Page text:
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Re: Object Class and Data Type

From: D Guntermann <guntermann_at_hotmail.com>
Date: Fri, 2 Apr 2004 22:33:14 GMT
Message-ID: <HvKEnE.4uD@news.boeing.com>


The abstraction class expression (y | p} in the logical sense could also be interpreted as a view or query, both of which operate on and are substitutable over relation types.

"D Guntermann" <guntermann_at_hotmail.com> wrote in message news:HvJ1Fs.FFt_at_news.boeing.com...
> In logic, an abstraction class (A) is defined: A is defined as the
> expression {y | p }, where y is the universal set of sets and p is a
> well-formed formula. All sets are classes, but the opposite is not true.
A
> class might not ever exist as a set or set of sets. A real-world example
of
> a class based on logic would be the collection of ordinal numbers.
>
> This definition would correspond to your assertion in terms of
> generalization, except that equating the object-oriented programming class
> to a logical abstraction class as an extension to sets is only half the
> battle. Where do types fit in to the logical model, as sets?
>
> It's too bad OOP didn't start out with rigorous definitions from the
> beginning.
>
> Interesting stuff. Hopefully I'll learn more.
>
> Regards,
>
> - Dan
> "Tom Hester" <$$tom_at_metadata.com> wrote in message
> news:35e25$406cb235$45033832$6792_at_msgid.meganewsservers.com...
> I apologize. I did not intend to mislead. But, you're right the cutting
> and pasting was misleading.
> "D Guntermann" <guntermann_at_hotmail.com> wrote in message
> news:HvIGCy.IKo_at_news.boeing.com...
> I found this quote on wikipedia.org, in reference to computer science
> related programming classes (versus class definition in logic). Page
> history indicates that there is some doubts as to whether information
> included is irrefutably correct or neutral:
>
> "A class also describes a set of invariants that are preserved by every
> method in the class. An invariant is a constraint on the state of an
object
> that should be satisfied by every object of the class. The main purpose of
> the invariants is to establish what objects belong to the class. An
> invariant is what distinguishes datatypes and classes from each other."
>
> My apologies to Dr. Pierce for attributing a degree speciousness to him
> personally. Quotation attribution was misleading, a correction was not
> forthcoming, and my suspicion that the quote was out of context was indeed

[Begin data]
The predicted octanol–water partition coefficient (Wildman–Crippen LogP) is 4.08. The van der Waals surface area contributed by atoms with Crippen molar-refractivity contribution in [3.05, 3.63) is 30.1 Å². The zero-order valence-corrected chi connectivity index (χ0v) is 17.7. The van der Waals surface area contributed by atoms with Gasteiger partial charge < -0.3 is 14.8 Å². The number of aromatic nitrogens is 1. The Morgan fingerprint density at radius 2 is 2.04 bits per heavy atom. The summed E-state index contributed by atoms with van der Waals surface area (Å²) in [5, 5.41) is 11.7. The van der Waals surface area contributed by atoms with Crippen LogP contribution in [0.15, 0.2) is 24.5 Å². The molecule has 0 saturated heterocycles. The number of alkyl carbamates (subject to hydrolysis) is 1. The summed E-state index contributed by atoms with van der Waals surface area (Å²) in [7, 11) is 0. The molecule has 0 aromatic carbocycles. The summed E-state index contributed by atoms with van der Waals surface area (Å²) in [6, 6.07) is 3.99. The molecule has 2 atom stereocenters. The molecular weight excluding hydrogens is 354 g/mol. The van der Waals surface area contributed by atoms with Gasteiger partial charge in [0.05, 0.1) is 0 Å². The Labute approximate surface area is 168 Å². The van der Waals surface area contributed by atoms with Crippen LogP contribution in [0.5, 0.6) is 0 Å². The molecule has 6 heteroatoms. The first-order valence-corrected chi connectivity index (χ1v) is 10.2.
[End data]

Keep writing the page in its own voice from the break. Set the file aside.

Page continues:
> correct.
>
> - Dan
>
> References: Wikipedia.Org. Available: http://en.wikipedia.org/wiki/Class
>
> "Tom Hester" <$$tom_at_metadata.com> wrote in message
> news:a8b99$406a148a$45033832$30830_at_msgid.meganewsservers.com...
> No they are not the same. Perhaps understanding the difference should be
a
> prerequisite to contributing to a theory group. "[A type system is a]
> tractable syntactic method for proving the absence of certain program
> behaviors by classifying phrases according to the kinds of values they
> compute."
> (Types and Programming Languages, MIT Press, 2002) "A class contains a
> description of data ("state") stored in the objects of the class. A
class
> implements its interfaces by specifying methods that describe what
> operations can be performed on the data stored in the objects of the
class.
> A class also describes a set of invariants that are preserved by every
> method in the class. An invariant is a constraint on the state of an
object
> that should be satisfied by every object of the class. The main purpose of
> the invariants is to establish what objects belong to the class. An
> invariant is what distinguishes datatypes and classes from each other. "
>
> As I said before, the purpose of a type is to highlight differences
> (absences of behavior) whereas a class hierarchy is intended to highlight
> similarities (invariants).
> "D Guntermann" <guntermann_at_hotmail.com> wrote in message
> news:HvEx8L.9tC_at_news.boeing.com...
> >
> > "Tom Hester" <$$tom_at_metadata.com> wrote in message
> > news:d2b19$406990ec$45033832$24651_at_msgid.meganewsservers.com...
> > > Of course you are right. The purpose of class and type are entirely
> > > different. A class hierarchy is intended to relate entities based on
> > common
> > > behavior; however, a set of data types is intended to elaborate the
> > > differences between sets of values.
> >
> > So I guess real numbers, rational numbers, and integers are not part of
> the
> > same class hierarchy since they are data *types* versus your precious
> > classes. What kind of reasoning is this? There are still basic
> properties
> > of numbers shared, whether its called class or type.
> >
> > Isn't the set of engineer objects in some context a subset of person
> > objects? The set of values are different based on semantics and rules,
> but
> > they are drawn from the same generalized set - the same as numbers.
> >
> >
> > So, for example, it is common for a
> > > class hierarchy to have a single root; often called object or entity.
> But
> > > data types rarely if ever inherit from a single basic data type.
> > > Furthermore, class itself is typically defined as an object with
certain
> > > behaviors. On the other hand, one never sees data type, a base type,
> > > defined as a data type!
> >
> > You are getting data type and built-in data type confused. You are also
> > confusing low-level constructs with higher levels of abstraction.
> >
> > - Dan
> > >
> > > "Laconic2" <laconic2_at_comcast.net> wrote in message
> > > news:0fudnaF9l9x-kvXdRVn-uQ_at_comcast.com...
> > > > Over in the OTLT thread, I saw where someone used the name "CLASS"
to
> > > > describe the code_type. It seems to me that many people use "class"
> and
> > > > "type" as though they were synonyms. It seems to me that they are
> not.
> > > >
> > > > Any thoughts?
> > > >
> > > >
> > > >
> > > >
> > >
> > >
> >
> >
>
>
Received on Fri Apr 02 2004 - 16:33:14 CST

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